Hoover Dam’s Historic Railroad Tunnel Hiking Trail

This hike is a great alternative to visiting Hoover Dam and to see the views from its bypass bridge.  Hoover Dam is one of the biggest tourist attractions for visitors to the Las Vegas area.  For most people, this engineering masterpiece is accessed in a vehicle via two other masterpieces of engineering – a roadway that clings to the rugged landscape and the new bypass bridge perched high above the dam itself.  But there is another way to visit Hoover Dam.

Hoover Dam’s Historic Railroad Tunnel Hiking Trail
Hoover Dam’s Historic Railroad Tunnel Hiking Trail

The Trail

Designated a “National Historic Trail” in 2015, the Historic Railroad Tunnel Trail takes you through five uncommon tunnels and offers outstanding views of Lake Mead along the way.  Because this hike is on an old railroad bed, it is flat and level most of the way making the 7 miles round trip easy to walk, bike or even push a baby stroller on.

Using the Historic Railroad Tunnel Trail to hike to the dam is a great alternative to dealing with the ever-present traffic congestion that waits for you as you approach the dam.  The trail ends at the Hoover Dam Visitor Center and, if you walk a little further, you can be out on the dam itself.  It’s also a nice bonus that, since you left your car at the trailhead, you won’t have to pay the $10 parking fee at the Visitor Center. 

Once at the Visitor Center, it’s only another one mile round trip to walk over the newly-completed bypass bridge (known as the Mike O’Callaghan–Pat Tillman Memorial Bridge) which will give you the best view of the entire Hoover Dam facility.  This is a good option if you have the energy (making the hike a total of 8 miles roundtrip) and want to walk on the bridge.  There is a small parking area available for those who want to drive to this point and then walk on the bridge but it fills up quickly.  You’ll be taking your chances on finding a parking spot if you were to drive to this point.

Getting There

Getting to the trailhead is easy.  From Las Vegas, take I-515 (US 93) to Boulder City.  If you are reading this after the new freeway bypass around Boulder City is built (after 2017), be sure to take US 93 into Boulder City, otherwise you’ll miss the trailhead.  After US 93 makes a left turn in the center of Boulder City, the entrance to the trailhead is about another 3.7 miles on the left.  Look for a sign and head towards the Lake Mead Visitor Center.  The trailhead parking lot is located just past the Lake Mead Visitor Center.  There are restrooms at the trailhead.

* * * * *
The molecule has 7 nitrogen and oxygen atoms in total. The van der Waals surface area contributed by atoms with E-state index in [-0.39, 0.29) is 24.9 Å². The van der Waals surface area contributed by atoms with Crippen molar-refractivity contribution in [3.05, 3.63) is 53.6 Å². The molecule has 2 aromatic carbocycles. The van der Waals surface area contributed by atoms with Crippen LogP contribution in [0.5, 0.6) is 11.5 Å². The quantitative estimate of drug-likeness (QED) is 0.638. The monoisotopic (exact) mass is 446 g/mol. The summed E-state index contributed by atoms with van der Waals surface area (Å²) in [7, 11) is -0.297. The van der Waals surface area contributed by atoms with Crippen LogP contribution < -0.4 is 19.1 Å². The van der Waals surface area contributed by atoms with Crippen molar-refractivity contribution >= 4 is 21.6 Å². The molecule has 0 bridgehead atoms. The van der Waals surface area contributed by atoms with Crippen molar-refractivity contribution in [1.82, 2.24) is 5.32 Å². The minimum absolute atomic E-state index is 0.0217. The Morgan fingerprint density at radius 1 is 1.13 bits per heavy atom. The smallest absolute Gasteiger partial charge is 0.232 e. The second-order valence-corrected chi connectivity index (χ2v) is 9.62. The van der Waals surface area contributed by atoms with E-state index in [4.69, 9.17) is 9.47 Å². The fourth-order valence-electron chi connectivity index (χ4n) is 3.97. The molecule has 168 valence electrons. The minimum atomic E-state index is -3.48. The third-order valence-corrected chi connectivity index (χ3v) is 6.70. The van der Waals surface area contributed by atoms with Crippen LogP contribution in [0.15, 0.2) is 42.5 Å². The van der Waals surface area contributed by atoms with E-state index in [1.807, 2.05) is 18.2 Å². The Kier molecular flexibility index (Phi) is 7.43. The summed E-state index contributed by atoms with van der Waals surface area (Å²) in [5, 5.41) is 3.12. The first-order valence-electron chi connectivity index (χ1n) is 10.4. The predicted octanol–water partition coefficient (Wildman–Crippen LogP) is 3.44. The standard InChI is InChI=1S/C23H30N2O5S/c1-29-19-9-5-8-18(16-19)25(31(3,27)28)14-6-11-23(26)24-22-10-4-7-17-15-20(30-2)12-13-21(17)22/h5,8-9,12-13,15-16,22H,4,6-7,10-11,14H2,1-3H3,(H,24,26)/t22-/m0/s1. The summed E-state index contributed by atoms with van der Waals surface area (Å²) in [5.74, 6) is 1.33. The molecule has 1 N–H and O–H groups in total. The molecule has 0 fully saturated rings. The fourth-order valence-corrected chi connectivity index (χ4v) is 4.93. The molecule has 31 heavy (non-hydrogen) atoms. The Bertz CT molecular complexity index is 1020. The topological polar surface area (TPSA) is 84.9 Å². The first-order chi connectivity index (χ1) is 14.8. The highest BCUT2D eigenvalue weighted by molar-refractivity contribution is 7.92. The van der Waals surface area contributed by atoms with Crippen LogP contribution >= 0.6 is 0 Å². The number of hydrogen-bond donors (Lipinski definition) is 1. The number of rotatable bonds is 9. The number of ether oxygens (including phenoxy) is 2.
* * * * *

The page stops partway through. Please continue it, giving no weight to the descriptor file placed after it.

Construction of the railroad began in 1931.  Between Boulder City, the Hoover Dam construction site and places that are now under the waters of Lake Mead, almost 30 miles of railroad lines were built.  Most of the building material used to build the dam, including cement and gravel, as well as all of the electrical hardware (i.e. generators, transformers, penstocks, etc.), was transported over the railroad bed that you are now hiking on.  Think of that as you walk along – everything it took to build this incredible dam once took the same trek you are taking now.  The railroad was last used in 1961 to transport the last generator that was installed that year and then the rails were pulled up a year later.

And as you walk through the tunnels, take a good look.  These are not your ordinary railroad tunnels.  They were built much wider and taller so that they could accommodate the huge pieces of equipment being transported to the dam.  Walking through the tunnels is a delight.  Although some of the tunnels have “shotcrete” to help stabilize them, other tunnels still look as they did when the trains passed through.  You can easily see the colorful and complex rock formations that the tunnel builders had to bore through.

Something else interesting about the tunnels is that they make a good habitat for bats.  So, as you walk through them, look up and try to find them.  They are very small, dark spots on the ceiling.  If you happen to be there during the sunset hours, you’ll certainly see some taking flight.  Don’t be afraid, they eat bugs, not people and are an important part of the ecosystem.